An Army of One
There is beauty in organized play, tabletop RPGs, like the Pathfinder Society or the Adventurers League. To be sure, it’s a different kind of beauty than is to be found in a ongoing campaign with its engaging story arcs and sense of consistency, both player and plot. In many ways, organized play is more analogous to MMORPGs, like EverQuest or WoW – lots of players interacting anonymously in concert to nudge megaplots along. The purpose of organized play, however, is not really to save (or damn) the world. Rather, the goal is to provide opportunities for players to engage with each other, play the RPG, and participate in the community. In a sense, to borrow from the Pathfinder Society motto, the metagame goal of organized play is to Explore, Report, and Cooperate.
But playing in organized play requires a slightly different mindset. You will not always be playing with your friends. You cannot guarantee an optimal party skill mix. You may not be able to predict what resources will be required of your PC before you arrive at the table. Instead, this paradigm will hone your self-reliance and tactical play. The world will not shape your PC; you will. Your ability to adapt will determine your PC’s survivability. But don’t let that intimidate you! It should excite you! Organized play will teach you to be a better player, and you’ll meet a lot of new people while you are at it. Period.
"Organized play will teach you to be a better player."
To survive your first few levels of organized play, I’ve compiled this list of my top 5 tips. Some of them were in fact passed down to me when I first started playing. Others are based on my own experience. I’ve listed the in order of priority. So, if you only take away one thing, 14-Constitution is a must. These tips are just as valid now for PFS as they were to Living Greyhawk when I first started going to cons. I do not promise my tips are full proof nor exhaustive so feel free to add; post what other lessons or sites you’ve found helpful.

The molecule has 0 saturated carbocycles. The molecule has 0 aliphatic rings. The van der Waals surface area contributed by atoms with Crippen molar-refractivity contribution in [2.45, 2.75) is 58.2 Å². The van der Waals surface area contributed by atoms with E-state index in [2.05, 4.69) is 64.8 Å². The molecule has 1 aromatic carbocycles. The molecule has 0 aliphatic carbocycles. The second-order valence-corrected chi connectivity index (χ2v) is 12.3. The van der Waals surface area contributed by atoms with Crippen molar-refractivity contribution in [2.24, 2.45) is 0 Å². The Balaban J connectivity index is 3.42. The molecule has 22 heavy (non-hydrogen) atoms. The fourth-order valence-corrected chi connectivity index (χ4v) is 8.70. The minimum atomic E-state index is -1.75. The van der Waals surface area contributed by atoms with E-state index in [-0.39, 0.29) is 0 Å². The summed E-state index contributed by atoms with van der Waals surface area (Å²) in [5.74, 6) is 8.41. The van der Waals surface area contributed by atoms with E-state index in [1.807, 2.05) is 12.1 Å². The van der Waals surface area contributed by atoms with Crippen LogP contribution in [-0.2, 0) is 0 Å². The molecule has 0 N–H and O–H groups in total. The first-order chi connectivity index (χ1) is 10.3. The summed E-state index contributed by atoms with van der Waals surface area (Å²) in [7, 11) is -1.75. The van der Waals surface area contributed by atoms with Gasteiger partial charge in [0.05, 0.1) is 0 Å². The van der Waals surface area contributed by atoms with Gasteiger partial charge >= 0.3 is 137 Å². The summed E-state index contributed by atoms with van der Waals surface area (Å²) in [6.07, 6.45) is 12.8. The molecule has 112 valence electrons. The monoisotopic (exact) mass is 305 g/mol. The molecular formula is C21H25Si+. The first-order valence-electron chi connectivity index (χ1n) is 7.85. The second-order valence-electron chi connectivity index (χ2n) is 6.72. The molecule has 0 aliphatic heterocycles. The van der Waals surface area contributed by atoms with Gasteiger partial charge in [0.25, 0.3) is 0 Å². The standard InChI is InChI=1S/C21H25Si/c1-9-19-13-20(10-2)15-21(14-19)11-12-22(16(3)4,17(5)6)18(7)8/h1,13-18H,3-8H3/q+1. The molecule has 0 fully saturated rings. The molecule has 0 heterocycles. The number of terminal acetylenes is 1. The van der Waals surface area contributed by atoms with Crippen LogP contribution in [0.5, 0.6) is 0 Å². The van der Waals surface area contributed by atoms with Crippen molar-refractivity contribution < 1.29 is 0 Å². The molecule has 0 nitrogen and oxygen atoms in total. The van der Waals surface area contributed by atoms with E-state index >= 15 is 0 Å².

14 Con for the Win! This was the original bit of advice given to me when I was rolling up my first ever Living Greyhawk PC around midnight at GenCon. It has served me well ever since. Thus, consider constitution a primary stat no matter what your class. Hit points are not only your PC’s bulwark, but also a party’s shared resource. Does it matter if you can cast 15 spells at 2nd level if you die the first time you get pants’d by a goblin? Your PC still may go unconscious occasionally, but the odds of her dying will be exponentially reduced.
BYOB (Bring Your Own Buffs). Like to be healed? Want to see invisible? Desire greater AC? Nothing will make you more respected at a table than if you show up prepared to help others help you. And if you are a caster, nothing will annoy you more than a player who demands you spend your PC’s valuable resources on his PC alone. So, get a wand of Cure Light Wounds (in PFS using your first 2PA). Doesn’t matter if your PC can’t use it. Odds are that one of the PCs at your table can use it on your PC. Buy Pearls of Power to loan out; purchase scrolls (which are cheaper than potions) for others to use. In organized play, you do not have the luxury of other PCs consistently covering your PC’s weaknesses. So come prepared to mitigate them yourself.